Re: Pyramidiocy (was Re: Strange Maths)
Mon, 24 Jul 1995 22:37:42 GMT

>Equal to the uncertainty of the measurements. What the builders intended
>as the base of the pyramid cannot be known, the cladding has been disturbed,
>and the circumference of the earth (at the equator?) varies due to tidal
>forces and has mountains and valleys that give it a non-circular shape.
>I will let you folks debate the mystical significance of 10*11*12*48
>or whether cm and kilometers would have been used if a different one
>was the focus of such a study.
>As to the orientation of the pyramid
>In article <>
> writes:
>>Not surprising if something is orientated north south that it is parallel to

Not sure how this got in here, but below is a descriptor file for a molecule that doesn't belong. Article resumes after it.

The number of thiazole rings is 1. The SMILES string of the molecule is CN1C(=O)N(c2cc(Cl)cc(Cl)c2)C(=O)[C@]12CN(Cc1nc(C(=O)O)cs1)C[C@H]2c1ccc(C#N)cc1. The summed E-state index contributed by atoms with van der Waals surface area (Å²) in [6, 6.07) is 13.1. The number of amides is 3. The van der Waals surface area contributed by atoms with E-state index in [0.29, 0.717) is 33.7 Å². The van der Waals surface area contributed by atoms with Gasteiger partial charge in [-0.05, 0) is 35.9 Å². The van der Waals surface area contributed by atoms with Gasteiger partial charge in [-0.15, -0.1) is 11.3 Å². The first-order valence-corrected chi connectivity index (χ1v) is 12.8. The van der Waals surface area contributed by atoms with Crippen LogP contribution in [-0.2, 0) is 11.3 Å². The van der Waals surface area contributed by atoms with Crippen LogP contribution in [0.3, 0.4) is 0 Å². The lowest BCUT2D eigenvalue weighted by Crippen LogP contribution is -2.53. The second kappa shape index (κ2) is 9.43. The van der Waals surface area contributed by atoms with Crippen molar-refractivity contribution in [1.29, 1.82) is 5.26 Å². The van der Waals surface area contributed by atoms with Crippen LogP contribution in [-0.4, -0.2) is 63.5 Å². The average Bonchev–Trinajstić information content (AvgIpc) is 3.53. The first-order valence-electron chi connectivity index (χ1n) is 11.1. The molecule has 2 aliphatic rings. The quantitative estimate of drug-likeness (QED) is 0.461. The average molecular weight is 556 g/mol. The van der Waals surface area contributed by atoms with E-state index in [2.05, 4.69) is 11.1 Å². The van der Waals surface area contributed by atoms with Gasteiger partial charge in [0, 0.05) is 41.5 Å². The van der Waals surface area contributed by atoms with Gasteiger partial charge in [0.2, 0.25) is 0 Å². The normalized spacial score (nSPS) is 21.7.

>>the equator.
>and the book "The Ancient Engineers" explains quite clearly how this
>surveying feat (and others) could be accomplished. It should not be
>surprising that the smartest people a few thousand years ago could
>sort out a way of solving problems they considered important. There
>is no good reason to assume that high IQs only appeared recently and
>that ancient people had to be dumber than the author.
> James A. Carr <>

I'll second that. In fact all the evidence available to us regarding the
ancient period (art, literature, architecture etc.) indicates clearly that
while these people didn't necesserily know all we do know today, they were
intelectually our equals. Moreover, at the time the pyramids were built they
already had vast experience. The first walled cities in the Middle East
(Jericho for example) predate the pyramids by another few thousanf years.
Therefore all this amazement, like "Gee, how did this ancient barbarians manage
to build all this stuff" is not justified. Ancient they were, barbarians
certainly not.

Mati Meron | "When you argue with a fool, | chances are he is doing just the same"